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nathan-murphy Newstalk's Nathan Murphy. Source: Dan Sheridan/INPHO

Respect is hard won in their business. Make a mistake live on air and the world of social media is an unforgiving place. Ask the wrong question and a manager won’t shy away from confronting you. McNamara has had to stand up to Mourinho, Graeme Souness and David Moyes. “The post-match interview can’t be about you; it’s about the person you’re talking to,” McNamara says. “So you’re trying to get the right balance between asking a question that’ll get a good response, get them talking, make them relax enough to open up but at the same time, you don’t want to be a lick arse, either,” he says. “You’re there to do a job.”

Until last year, his job has been exclusively with BBC, after they headhunted him from TV3 in 2002. He still works regularly for them now – although after moving his family home to Ireland, he has also been free to commentate for Virgin and Amazon Prime.

Tonight he’ll be in Carrow Road for Norwich versus Southampton, one of just 300 people – including players and officials – who’ll be allowed inside the ground. It’ll be a privilege to be there, he knows that much, although there are other aspects of the job, the 2am stopovers at a McDonalds off a motorway on the way home from West Brom, that don’t smack of glamour.

But he’s not complaining. Nor is Murphy, who commentated on Manchester City’s 3-0 win over Arsenal on Wednesday. The pair of them think about where they started – Radio Kerry, Galway Bay FM – and still shake their heads when they think about what they’ve been sent to in the recent careers; Champions League finals, FA Cup finals, the Liverpool-City epics of the last few years; the European Championships and World Cups.

It was Euro 2004 when McNamara really earned his stripes at the BBC. Denmark were playing Sweden on the same night Italy met Bulgaria. The Italians, managed by a certain Giovanni Trapattoni, needed a win to reach the quarters but a day’s study, as well as three phone calls to those in the know, led to McNamara realising that a 2-2 draw between the Danes and Swedes would send the Italians home.

Sure enough, there was late drama. Antonio Cassano scored in the fourth minute of stoppage time to give the Italians the three points. But it didn’t matter because moments earlier, Mattias Jonson had nabbed a Swedish equaliser in their game against the Danes. No one had bothered to inform Cassano, though, and as he celebrated wildly, hugging and dancing with his team mates, a British audience heard this Irish voice tell them that Cassano’s celebrations were all in vain. “He doesn’t know it yet but he is out and Italy are out,” McNamara said. Within 20 seconds, the Italians discovered as much, McNamara’s description of their moodswing from fear to elation to dejection winning him the respect of his peers.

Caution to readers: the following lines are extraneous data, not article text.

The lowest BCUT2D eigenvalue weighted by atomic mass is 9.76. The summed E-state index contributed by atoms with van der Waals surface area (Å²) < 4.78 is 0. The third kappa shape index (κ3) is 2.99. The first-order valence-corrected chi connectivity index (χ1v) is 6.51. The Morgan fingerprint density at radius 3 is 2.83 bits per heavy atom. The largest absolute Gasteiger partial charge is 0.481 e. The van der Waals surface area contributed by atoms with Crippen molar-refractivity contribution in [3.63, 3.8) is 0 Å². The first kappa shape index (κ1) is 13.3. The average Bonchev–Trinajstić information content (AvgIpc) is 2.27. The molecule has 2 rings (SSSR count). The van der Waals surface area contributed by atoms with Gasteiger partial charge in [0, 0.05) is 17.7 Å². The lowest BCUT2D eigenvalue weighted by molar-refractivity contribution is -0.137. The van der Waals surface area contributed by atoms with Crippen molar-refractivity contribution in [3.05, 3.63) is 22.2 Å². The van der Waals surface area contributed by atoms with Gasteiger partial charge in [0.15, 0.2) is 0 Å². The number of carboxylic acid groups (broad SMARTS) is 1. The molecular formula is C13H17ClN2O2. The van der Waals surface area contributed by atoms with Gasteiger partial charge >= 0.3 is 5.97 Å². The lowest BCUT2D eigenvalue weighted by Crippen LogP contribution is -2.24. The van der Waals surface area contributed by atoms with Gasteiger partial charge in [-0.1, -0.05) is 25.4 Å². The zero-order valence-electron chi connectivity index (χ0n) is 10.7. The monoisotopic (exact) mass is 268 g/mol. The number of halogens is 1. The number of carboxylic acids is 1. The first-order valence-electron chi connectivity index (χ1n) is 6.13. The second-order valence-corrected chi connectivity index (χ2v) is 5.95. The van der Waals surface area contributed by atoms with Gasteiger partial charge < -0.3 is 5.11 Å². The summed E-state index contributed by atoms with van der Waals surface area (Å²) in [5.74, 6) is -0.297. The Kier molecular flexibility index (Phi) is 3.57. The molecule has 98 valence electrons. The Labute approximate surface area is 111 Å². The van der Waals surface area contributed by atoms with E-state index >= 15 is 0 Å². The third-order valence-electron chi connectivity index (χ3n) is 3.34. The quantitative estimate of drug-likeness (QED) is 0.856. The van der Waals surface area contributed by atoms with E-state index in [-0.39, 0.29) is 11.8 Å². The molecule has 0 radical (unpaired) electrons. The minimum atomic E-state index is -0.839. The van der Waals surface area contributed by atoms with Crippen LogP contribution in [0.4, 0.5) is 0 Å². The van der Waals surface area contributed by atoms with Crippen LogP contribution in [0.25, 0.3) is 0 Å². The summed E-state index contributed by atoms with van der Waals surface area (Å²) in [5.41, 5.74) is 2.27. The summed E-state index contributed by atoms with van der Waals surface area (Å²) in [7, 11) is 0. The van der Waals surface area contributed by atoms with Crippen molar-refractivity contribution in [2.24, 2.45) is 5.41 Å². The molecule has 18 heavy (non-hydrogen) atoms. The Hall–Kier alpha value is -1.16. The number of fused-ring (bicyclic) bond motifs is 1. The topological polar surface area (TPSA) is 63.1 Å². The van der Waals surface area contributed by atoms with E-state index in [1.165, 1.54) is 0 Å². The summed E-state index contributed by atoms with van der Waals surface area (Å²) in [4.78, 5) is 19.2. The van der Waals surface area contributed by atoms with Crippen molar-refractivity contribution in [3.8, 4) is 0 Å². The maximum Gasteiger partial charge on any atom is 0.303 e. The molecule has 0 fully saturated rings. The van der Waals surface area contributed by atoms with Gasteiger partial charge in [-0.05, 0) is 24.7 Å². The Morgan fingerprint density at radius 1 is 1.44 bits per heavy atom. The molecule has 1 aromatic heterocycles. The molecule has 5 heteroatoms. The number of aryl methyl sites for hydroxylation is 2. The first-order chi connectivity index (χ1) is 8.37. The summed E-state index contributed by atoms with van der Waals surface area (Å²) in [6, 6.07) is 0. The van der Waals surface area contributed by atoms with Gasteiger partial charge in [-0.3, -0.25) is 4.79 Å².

It’s hard won. The business is brutally tough but the craic is mighty. He loves the major tournaments; the big games and the full houses, the new sights and the sense of privilege as they watch from the best seats in the house.

And then there are the times you get up close and personal with the biggest names in the game. “Mourinho is a force of nature,” McNamara says, “and everyone sits up straight when he comes into the room.”

Ferguson was similar. “The alpha-male in the room, something he worked hard at.” He heard the voices of grown men squeak whenever they were the recipients of the Ferguson stare.

soccer-manchester-united-press-conference-robin-van-persie-unveiling-old-trafford Men would squeak when Ferguson stared at them. Source: PA

Arsene Wenger was more relaxed. “He’d answer anything you’d ask, and answer it with a politeness and intelligence.” David Moyes was initially frosty and saw every question as a battle that he had to win. Now, the pair are friends, having worked closely together as commentator and co-commentator.

Then there was Rafa Benitez: “A pure gentleman, handshakes before we began, handshakes when we finished, eye contact maintained throughout the question and answer session. He treated you as a human being.”

But what about Jurgen Klopp? “A very intense man,” says Murphy. “He’s more of a no nonsense individual than people expect. You see the TV image of him being jovial and easy going but even though the impression he gives off is that it’s all fun and games with him, there is a steeliness there. He’s very matter of fact.”

So is Murphy about the job he has. “Look, when you’re on a flight over, when you see dads with their kids, the excitement on their faces, knowing how big a deal this is for them to be going to a Premier League game, it soon reminds you how lucky you are. People would give their right hand to do this. So the least you can do is enjoy it and acknowledge how lucky you are to be doing it.”

About the author:

Garry Doyle